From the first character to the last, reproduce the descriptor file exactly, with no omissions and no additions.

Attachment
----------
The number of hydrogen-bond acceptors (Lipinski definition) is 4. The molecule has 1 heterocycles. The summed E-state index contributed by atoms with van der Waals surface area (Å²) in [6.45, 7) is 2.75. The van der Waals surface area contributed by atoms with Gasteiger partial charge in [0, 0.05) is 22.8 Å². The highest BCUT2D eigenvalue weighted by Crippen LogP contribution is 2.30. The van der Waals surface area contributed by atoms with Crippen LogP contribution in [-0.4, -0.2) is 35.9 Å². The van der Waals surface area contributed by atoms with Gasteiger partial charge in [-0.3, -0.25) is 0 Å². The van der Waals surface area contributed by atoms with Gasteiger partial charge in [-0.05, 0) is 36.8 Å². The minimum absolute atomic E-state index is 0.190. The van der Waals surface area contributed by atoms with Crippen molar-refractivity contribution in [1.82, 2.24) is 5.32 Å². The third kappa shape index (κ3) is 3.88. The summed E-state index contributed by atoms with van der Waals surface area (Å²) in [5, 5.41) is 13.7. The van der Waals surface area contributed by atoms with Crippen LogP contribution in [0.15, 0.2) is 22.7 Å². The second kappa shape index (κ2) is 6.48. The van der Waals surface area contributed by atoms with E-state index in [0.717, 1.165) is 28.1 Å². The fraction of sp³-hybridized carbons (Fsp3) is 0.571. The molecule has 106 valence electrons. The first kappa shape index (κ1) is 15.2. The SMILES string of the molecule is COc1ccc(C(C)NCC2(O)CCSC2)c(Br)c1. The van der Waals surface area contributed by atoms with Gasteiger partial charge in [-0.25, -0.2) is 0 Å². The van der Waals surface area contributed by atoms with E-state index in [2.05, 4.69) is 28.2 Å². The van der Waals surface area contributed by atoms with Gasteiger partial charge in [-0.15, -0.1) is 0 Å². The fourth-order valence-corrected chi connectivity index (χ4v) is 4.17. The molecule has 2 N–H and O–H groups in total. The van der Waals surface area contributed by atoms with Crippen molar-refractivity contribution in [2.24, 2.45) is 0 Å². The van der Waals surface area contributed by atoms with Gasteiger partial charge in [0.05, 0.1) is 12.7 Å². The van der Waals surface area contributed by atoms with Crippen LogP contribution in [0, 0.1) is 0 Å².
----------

The number of hydrogen-bond acceptors (Lipinski definition) is 4. The molecule has 1 heterocycles. The summed E-state index contributed by atoms with van der Waals surface area (Å²) in [6.45, 7) is 2.75. The van der Waals surface area contributed by atoms with Gasteiger partial charge in [0, 0.05) is 22.8 Å². The highest BCUT2D eigenvalue weighted by Crippen LogP contribution is 2.30. The van der Waals surface area contributed by atoms with Crippen LogP contribution in [-0.4, -0.2) is 35.9 Å². The van der Waals surface area contributed by atoms with Gasteiger partial charge in [-0.3, -0.25) is 0 Å². The van der Waals surface area contributed by atoms with Gasteiger partial charge in [-0.05, 0) is 36.8 Å². The minimum absolute atomic E-state index is 0.190. The van der Waals surface area contributed by atoms with Crippen molar-refractivity contribution in [1.82, 2.24) is 5.32 Å². The third kappa shape index (κ3) is 3.88. The summed E-state index contributed by atoms with van der Waals surface area (Å²) in [5, 5.41) is 13.7. The van der Waals surface area contributed by atoms with Crippen LogP contribution in [0.15, 0.2) is 22.7 Å². The second kappa shape index (κ2) is 6.48. The van der Waals surface area contributed by atoms with E-state index in [0.717, 1.165) is 28.1 Å². The fraction of sp³-hybridized carbons (Fsp3) is 0.571. The molecule has 106 valence electrons. The first kappa shape index (κ1) is 15.2. The SMILES string of the molecule is COc1ccc(C(C)NCC2(O)CCSC2)c(Br)c1. The van der Waals surface area contributed by atoms with Gasteiger partial charge in [-0.25, -0.2) is 0 Å². The van der Waals surface area contributed by atoms with E-state index in [2.05, 4.69) is 28.2 Å². The van der Waals surface area contributed by atoms with Gasteiger partial charge in [-0.15, -0.1) is 0 Å². The fourth-order valence-corrected chi connectivity index (χ4v) is 4.17. The molecule has 2 N–H and O–H groups in total. The van der Waals surface area contributed by atoms with Crippen molar-refractivity contribution in [2.24, 2.45) is 0 Å². The van der Waals surface area contributed by atoms with Gasteiger partial charge in [0.05, 0.1) is 12.7 Å². The van der Waals surface area contributed by atoms with Crippen LogP contribution in [0, 0.1) is 0 Å².